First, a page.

Sanford Jacoby
Distinguished Professor, Management, Public Affairs, and History
UCLA Anderson School of Management

Sanford M. Jacoby is the Howard Noble Distinguished Professor at UCLA Anderson School of Management. He holds professiorial appointments in UCLA's Department of History and its Department of Public Policy. His research uses comparative, historical, and statistical methods to analyze employers, labor market institutions, and the political economy of corporate governance.

Jacoby's first book was Employing Bureaucracy: Managers, Unions, and the Transformation of Work in the Twentieth Century (1985, 2004), which won the George Terry Book Award from the Academy of Management. In 1997, he published Modern Manors: Welfare Capitalism Since the New Deal, which received the Philip Taft Labor History Award. His most recent book is The Embedded Corporation: Corporate Governance and Employment Relations in Japan and the United States (2005), the Japanese translation of which was judged by Nikkei Shinbun to be one of the top three books on economics and management published in 2005. He edited two collections: Masters to Managers: Historical and Comparative Perspectives on Employers (1991) and The Workers of Nations: Industrial Relations in a Global Economy (1995).

His research also has appeared in leading journals in several fields, including economics, history, industrial relations, and law. He is co-editor of Comparative Labor Law & Policy Journal and serves on the editorial boards of scholarly journals in the United States and abroad. In recent years, Jacoby has been a visiting professor at Doshisha University, the London School of Economics and Political Science, the University of Manchester, the University of Tokyo, and Waseda University. Jacoby's Guggenheim project studies the reaction of labor movements to financialization in several industrialized nations. It focuses on pension fund activism, regulatory efforts, and corporate governance.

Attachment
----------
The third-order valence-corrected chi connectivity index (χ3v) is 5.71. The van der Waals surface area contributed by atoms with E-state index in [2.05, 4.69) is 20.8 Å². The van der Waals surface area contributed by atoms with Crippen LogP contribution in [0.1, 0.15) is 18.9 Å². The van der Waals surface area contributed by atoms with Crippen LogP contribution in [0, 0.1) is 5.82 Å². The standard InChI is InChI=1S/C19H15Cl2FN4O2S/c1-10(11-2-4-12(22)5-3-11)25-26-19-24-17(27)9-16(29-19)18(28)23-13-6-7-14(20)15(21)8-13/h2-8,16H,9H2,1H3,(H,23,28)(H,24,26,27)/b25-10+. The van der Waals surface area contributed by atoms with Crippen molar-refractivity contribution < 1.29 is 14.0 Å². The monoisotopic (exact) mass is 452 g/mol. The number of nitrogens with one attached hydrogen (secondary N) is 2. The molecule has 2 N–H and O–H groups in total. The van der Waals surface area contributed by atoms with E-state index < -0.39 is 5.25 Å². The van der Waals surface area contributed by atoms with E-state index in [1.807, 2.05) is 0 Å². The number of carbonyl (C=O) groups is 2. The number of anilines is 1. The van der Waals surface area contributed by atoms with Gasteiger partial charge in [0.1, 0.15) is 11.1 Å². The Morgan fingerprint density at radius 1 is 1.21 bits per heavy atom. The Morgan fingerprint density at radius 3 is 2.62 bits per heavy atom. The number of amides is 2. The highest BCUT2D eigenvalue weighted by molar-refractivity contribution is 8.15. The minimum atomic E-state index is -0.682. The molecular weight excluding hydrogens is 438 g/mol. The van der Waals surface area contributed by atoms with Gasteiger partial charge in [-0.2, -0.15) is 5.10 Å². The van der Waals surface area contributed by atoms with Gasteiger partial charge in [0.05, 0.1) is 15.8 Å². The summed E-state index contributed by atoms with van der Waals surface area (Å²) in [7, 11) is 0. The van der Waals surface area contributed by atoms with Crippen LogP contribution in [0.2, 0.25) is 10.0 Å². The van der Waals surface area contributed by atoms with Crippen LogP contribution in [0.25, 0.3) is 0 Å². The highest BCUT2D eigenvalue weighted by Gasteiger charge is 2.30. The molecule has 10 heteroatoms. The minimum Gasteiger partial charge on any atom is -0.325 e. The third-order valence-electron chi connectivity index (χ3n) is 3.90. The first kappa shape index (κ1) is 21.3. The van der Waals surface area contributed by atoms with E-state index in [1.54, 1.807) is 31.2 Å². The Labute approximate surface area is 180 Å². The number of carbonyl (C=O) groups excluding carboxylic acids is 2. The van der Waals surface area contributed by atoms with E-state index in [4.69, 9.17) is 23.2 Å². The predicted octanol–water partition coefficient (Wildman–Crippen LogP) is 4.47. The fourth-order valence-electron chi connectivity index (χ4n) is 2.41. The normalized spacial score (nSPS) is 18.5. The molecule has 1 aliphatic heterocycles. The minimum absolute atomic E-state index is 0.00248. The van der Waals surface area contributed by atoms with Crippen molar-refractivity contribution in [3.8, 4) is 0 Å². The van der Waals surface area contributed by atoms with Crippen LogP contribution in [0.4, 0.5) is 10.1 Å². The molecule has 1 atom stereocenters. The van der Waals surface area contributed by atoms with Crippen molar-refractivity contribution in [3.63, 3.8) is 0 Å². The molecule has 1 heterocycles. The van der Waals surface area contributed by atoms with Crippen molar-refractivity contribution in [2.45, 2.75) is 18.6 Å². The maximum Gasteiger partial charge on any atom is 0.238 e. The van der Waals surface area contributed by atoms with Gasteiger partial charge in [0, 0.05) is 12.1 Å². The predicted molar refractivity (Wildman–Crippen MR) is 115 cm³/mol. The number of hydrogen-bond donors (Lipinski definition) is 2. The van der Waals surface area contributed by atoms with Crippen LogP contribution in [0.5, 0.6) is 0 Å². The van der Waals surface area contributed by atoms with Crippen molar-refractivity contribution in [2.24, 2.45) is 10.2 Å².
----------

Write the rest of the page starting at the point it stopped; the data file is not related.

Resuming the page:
Ph.D. Economics, 1981, UC Berkeley
A.B. Economics, 1974, University of Pennsylvania

Business History, Corporate Governance, Europe, Globalization, Human Resource Management, Japan, Labor History, Labor Market Analysis, Unions

Research Fellow, Labor & Employment Research Association 2010
John Simon Guggenheim Fellowship, 2009
Abe Fellow, Social Science Research Council, 2000
National Academy of Social Insurance, 1999
Philip Taft Prize in Labor History, 1998
National Endowment for the Humanities Fellowship, 1990
George R. Terry Book Award, Academy of Management, 1986
Allan Nevins Prize, Economic History Association, 1982